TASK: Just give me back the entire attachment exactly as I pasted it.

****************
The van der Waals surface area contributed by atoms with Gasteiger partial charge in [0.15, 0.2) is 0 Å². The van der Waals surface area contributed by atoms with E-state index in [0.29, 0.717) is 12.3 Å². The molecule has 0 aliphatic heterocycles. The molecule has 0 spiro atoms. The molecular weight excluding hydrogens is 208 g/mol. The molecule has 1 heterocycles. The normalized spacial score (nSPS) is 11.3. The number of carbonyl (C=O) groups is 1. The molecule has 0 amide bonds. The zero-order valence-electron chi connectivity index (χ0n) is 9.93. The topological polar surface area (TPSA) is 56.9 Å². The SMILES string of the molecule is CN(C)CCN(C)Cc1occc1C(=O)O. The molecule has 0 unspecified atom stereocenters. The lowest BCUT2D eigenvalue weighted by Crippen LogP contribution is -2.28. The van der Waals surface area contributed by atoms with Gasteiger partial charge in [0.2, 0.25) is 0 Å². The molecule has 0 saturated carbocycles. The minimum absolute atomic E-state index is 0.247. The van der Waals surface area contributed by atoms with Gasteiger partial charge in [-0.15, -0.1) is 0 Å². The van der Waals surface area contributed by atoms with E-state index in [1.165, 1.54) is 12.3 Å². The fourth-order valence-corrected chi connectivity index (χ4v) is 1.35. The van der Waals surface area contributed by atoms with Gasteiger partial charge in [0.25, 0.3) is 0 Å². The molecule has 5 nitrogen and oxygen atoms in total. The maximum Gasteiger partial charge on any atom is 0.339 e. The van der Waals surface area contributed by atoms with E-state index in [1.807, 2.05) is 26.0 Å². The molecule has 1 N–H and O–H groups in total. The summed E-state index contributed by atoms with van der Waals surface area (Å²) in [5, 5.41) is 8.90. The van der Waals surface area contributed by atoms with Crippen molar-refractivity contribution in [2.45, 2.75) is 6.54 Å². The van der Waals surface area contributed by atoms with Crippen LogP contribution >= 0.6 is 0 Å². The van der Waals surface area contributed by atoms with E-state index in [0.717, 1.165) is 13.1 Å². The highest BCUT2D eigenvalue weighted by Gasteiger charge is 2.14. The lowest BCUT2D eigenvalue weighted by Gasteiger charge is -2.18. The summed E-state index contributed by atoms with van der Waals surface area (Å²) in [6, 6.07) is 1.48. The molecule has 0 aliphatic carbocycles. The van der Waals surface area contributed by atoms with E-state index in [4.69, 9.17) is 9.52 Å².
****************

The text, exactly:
The van der Waals surface area contributed by atoms with Gasteiger partial charge in [0.15, 0.2) is 0 Å². The van der Waals surface area contributed by atoms with E-state index in [0.29, 0.717) is 12.3 Å². The molecule has 0 aliphatic heterocycles. The molecule has 0 spiro atoms. The molecular weight excluding hydrogens is 208 g/mol. The molecule has 1 heterocycles. The normalized spacial score (nSPS) is 11.3. The number of carbonyl (C=O) groups is 1. The molecule has 0 amide bonds. The zero-order valence-electron chi connectivity index (χ0n) is 9.93. The topological polar surface area (TPSA) is 56.9 Å². The SMILES string of the molecule is CN(C)CCN(C)Cc1occc1C(=O)O. The molecule has 0 unspecified atom stereocenters. The lowest BCUT2D eigenvalue weighted by Crippen LogP contribution is -2.28. The van der Waals surface area contributed by atoms with Gasteiger partial charge in [0.2, 0.25) is 0 Å². The molecule has 0 saturated carbocycles. The minimum absolute atomic E-state index is 0.247. The van der Waals surface area contributed by atoms with Gasteiger partial charge in [-0.15, -0.1) is 0 Å². The van der Waals surface area contributed by atoms with E-state index in [1.165, 1.54) is 12.3 Å². The fourth-order valence-corrected chi connectivity index (χ4v) is 1.35. The van der Waals surface area contributed by atoms with Gasteiger partial charge in [0.25, 0.3) is 0 Å². The molecule has 5 nitrogen and oxygen atoms in total. The maximum Gasteiger partial charge on any atom is 0.339 e. The van der Waals surface area contributed by atoms with E-state index in [1.807, 2.05) is 26.0 Å². The molecule has 1 N–H and O–H groups in total. The summed E-state index contributed by atoms with van der Waals surface area (Å²) in [5, 5.41) is 8.90. The van der Waals surface area contributed by atoms with Crippen molar-refractivity contribution in [2.45, 2.75) is 6.54 Å². The van der Waals surface area contributed by atoms with Crippen LogP contribution >= 0.6 is 0 Å². The van der Waals surface area contributed by atoms with E-state index in [0.717, 1.165) is 13.1 Å². The highest BCUT2D eigenvalue weighted by Gasteiger charge is 2.14. The lowest BCUT2D eigenvalue weighted by Gasteiger charge is -2.18. The summed E-state index contributed by atoms with van der Waals surface area (Å²) in [6, 6.07) is 1.48. The molecule has 0 aliphatic carbocycles. The van der Waals surface area contributed by atoms with E-state index in [4.69, 9.17) is 9.52 Å².